Your umbilical cord connects baby to the placenta for the exchange of oxygen and nutrients. It also carries waste products, like carbon dioxide, away from baby, so your body can process it and discard it. The umbilical cord extends 15-25 inches from the abdominal wall of fetus to placenta and can become knotted as the baby moves through loops of cord either throughout pregnancy or as they descend during birth. True knots in the umbilical cord happens in 0.3% to 2.1% of pregnancies. Blood, oxygen, and nutrients flow to the baby is protected by Wharton's jelly, a thick gel that cushions and supports the cord, keeping the blood vessels from being compressed.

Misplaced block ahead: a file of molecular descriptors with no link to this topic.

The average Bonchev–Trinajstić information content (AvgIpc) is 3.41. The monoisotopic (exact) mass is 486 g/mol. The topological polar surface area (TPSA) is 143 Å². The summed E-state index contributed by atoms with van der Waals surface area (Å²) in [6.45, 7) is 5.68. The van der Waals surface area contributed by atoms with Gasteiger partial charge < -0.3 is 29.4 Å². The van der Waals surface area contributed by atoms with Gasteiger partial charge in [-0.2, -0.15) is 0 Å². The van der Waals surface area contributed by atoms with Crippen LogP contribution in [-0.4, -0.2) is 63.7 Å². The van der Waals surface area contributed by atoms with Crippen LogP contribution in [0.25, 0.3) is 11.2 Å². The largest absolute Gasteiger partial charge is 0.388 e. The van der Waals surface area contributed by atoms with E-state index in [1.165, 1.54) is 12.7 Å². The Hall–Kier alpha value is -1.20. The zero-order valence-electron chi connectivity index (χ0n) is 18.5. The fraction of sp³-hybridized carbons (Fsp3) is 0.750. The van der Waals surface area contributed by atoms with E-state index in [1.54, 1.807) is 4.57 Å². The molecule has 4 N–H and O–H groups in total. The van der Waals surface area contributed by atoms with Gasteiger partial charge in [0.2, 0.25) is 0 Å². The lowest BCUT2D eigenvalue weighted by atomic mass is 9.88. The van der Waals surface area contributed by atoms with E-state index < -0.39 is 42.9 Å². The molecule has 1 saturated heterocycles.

This is a cord of a healthy baby born with Midwife Delmar in attendance. His cord had TWO true knots, seen here.